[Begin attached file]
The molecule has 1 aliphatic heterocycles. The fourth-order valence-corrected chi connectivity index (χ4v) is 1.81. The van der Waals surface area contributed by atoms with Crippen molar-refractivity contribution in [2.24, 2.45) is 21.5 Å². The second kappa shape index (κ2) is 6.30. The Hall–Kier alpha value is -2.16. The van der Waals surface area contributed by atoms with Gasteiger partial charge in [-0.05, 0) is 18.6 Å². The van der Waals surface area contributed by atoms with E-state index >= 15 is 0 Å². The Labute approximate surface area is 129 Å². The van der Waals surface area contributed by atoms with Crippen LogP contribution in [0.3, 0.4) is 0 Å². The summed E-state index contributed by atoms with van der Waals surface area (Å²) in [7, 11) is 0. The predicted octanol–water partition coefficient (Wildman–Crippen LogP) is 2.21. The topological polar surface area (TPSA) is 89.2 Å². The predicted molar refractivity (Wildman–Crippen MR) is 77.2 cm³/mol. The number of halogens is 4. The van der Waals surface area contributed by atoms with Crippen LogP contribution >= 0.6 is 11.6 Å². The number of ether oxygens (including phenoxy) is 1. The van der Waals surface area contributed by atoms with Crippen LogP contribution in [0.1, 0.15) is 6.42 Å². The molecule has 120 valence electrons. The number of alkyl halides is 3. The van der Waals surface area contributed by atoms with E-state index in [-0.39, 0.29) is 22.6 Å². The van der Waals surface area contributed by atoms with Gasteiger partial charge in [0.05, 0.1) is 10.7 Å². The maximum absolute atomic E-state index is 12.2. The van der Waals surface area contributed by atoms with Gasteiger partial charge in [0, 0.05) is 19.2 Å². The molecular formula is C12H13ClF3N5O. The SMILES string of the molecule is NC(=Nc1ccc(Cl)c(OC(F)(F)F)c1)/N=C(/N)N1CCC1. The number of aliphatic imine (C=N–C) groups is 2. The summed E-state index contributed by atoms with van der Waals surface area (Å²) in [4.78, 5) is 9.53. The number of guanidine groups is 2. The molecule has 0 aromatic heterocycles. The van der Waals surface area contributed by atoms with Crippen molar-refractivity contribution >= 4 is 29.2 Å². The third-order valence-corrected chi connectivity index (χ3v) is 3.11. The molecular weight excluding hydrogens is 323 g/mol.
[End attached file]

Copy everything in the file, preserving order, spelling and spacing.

The molecule has 1 aliphatic heterocycles. The fourth-order valence-corrected chi connectivity index (χ4v) is 1.81. The van der Waals surface area contributed by atoms with Crippen molar-refractivity contribution in [2.24, 2.45) is 21.5 Å². The second kappa shape index (κ2) is 6.30. The Hall–Kier alpha value is -2.16. The van der Waals surface area contributed by atoms with Gasteiger partial charge in [-0.05, 0) is 18.6 Å². The van der Waals surface area contributed by atoms with E-state index >= 15 is 0 Å². The Labute approximate surface area is 129 Å². The van der Waals surface area contributed by atoms with Crippen LogP contribution in [0.3, 0.4) is 0 Å². The summed E-state index contributed by atoms with van der Waals surface area (Å²) in [7, 11) is 0. The predicted octanol–water partition coefficient (Wildman–Crippen LogP) is 2.21. The topological polar surface area (TPSA) is 89.2 Å². The predicted molar refractivity (Wildman–Crippen MR) is 77.2 cm³/mol. The number of halogens is 4. The van der Waals surface area contributed by atoms with Crippen LogP contribution >= 0.6 is 11.6 Å². The number of ether oxygens (including phenoxy) is 1. The van der Waals surface area contributed by atoms with Crippen LogP contribution in [0.1, 0.15) is 6.42 Å². The molecule has 120 valence electrons. The number of alkyl halides is 3. The van der Waals surface area contributed by atoms with E-state index in [-0.39, 0.29) is 22.6 Å². The van der Waals surface area contributed by atoms with Gasteiger partial charge in [0.05, 0.1) is 10.7 Å². The maximum absolute atomic E-state index is 12.2. The van der Waals surface area contributed by atoms with Gasteiger partial charge in [0, 0.05) is 19.2 Å². The molecular formula is C12H13ClF3N5O. The SMILES string of the molecule is NC(=Nc1ccc(Cl)c(OC(F)(F)F)c1)/N=C(/N)N1CCC1. The number of aliphatic imine (C=N–C) groups is 2. The summed E-state index contributed by atoms with van der Waals surface area (Å²) in [4.78, 5) is 9.53. The number of guanidine groups is 2. The molecule has 0 aromatic heterocycles. The van der Waals surface area contributed by atoms with Crippen molar-refractivity contribution >= 4 is 29.2 Å². The third-order valence-corrected chi connectivity index (χ3v) is 3.11. The molecular weight excluding hydrogens is 323 g/mol.